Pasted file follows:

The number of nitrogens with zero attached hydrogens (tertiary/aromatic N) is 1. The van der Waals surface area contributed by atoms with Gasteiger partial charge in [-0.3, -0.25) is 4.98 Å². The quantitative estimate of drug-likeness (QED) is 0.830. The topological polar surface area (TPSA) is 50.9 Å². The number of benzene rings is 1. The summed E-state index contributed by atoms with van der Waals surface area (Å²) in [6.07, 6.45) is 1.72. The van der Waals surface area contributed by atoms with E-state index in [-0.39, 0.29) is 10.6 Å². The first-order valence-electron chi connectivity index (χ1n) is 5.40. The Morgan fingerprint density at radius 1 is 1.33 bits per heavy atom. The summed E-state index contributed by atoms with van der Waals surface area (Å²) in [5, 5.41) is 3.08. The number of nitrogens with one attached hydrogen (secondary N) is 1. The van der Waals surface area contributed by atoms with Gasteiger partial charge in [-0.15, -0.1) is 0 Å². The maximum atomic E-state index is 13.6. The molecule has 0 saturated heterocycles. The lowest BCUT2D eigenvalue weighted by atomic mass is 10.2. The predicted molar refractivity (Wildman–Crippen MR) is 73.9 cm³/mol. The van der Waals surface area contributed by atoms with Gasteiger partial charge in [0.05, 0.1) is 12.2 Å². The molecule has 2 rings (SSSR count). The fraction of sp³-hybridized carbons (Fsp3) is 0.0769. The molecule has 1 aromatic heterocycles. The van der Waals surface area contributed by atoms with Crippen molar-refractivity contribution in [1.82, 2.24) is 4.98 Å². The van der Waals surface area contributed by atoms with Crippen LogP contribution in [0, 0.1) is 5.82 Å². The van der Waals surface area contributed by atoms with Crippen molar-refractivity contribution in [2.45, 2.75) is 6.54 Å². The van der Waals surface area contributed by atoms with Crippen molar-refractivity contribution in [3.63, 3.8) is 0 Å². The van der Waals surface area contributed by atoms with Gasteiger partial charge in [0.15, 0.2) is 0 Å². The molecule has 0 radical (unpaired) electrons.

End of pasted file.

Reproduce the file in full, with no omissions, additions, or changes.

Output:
The number of nitrogens with zero attached hydrogens (tertiary/aromatic N) is 1. The van der Waals surface area contributed by atoms with Gasteiger partial charge in [-0.3, -0.25) is 4.98 Å². The quantitative estimate of drug-likeness (QED) is 0.830. The topological polar surface area (TPSA) is 50.9 Å². The number of benzene rings is 1. The summed E-state index contributed by atoms with van der Waals surface area (Å²) in [6.07, 6.45) is 1.72. The van der Waals surface area contributed by atoms with E-state index in [-0.39, 0.29) is 10.6 Å². The first-order valence-electron chi connectivity index (χ1n) is 5.40. The Morgan fingerprint density at radius 1 is 1.33 bits per heavy atom. The summed E-state index contributed by atoms with van der Waals surface area (Å²) in [5, 5.41) is 3.08. The number of nitrogens with one attached hydrogen (secondary N) is 1. The van der Waals surface area contributed by atoms with Gasteiger partial charge in [-0.15, -0.1) is 0 Å². The maximum atomic E-state index is 13.6. The molecule has 0 saturated heterocycles. The lowest BCUT2D eigenvalue weighted by atomic mass is 10.2. The predicted molar refractivity (Wildman–Crippen MR) is 73.9 cm³/mol. The van der Waals surface area contributed by atoms with Gasteiger partial charge in [0.05, 0.1) is 12.2 Å². The molecule has 2 rings (SSSR count). The fraction of sp³-hybridized carbons (Fsp3) is 0.0769. The molecule has 1 aromatic heterocycles. The van der Waals surface area contributed by atoms with Crippen molar-refractivity contribution in [1.82, 2.24) is 4.98 Å². The van der Waals surface area contributed by atoms with Crippen LogP contribution in [0, 0.1) is 5.82 Å². The van der Waals surface area contributed by atoms with Crippen molar-refractivity contribution in [2.45, 2.75) is 6.54 Å². The van der Waals surface area contributed by atoms with Crippen molar-refractivity contribution in [3.63, 3.8) is 0 Å². The van der Waals surface area contributed by atoms with Gasteiger partial charge in [0.15, 0.2) is 0 Å². The molecule has 0 radical (unpaired) electrons.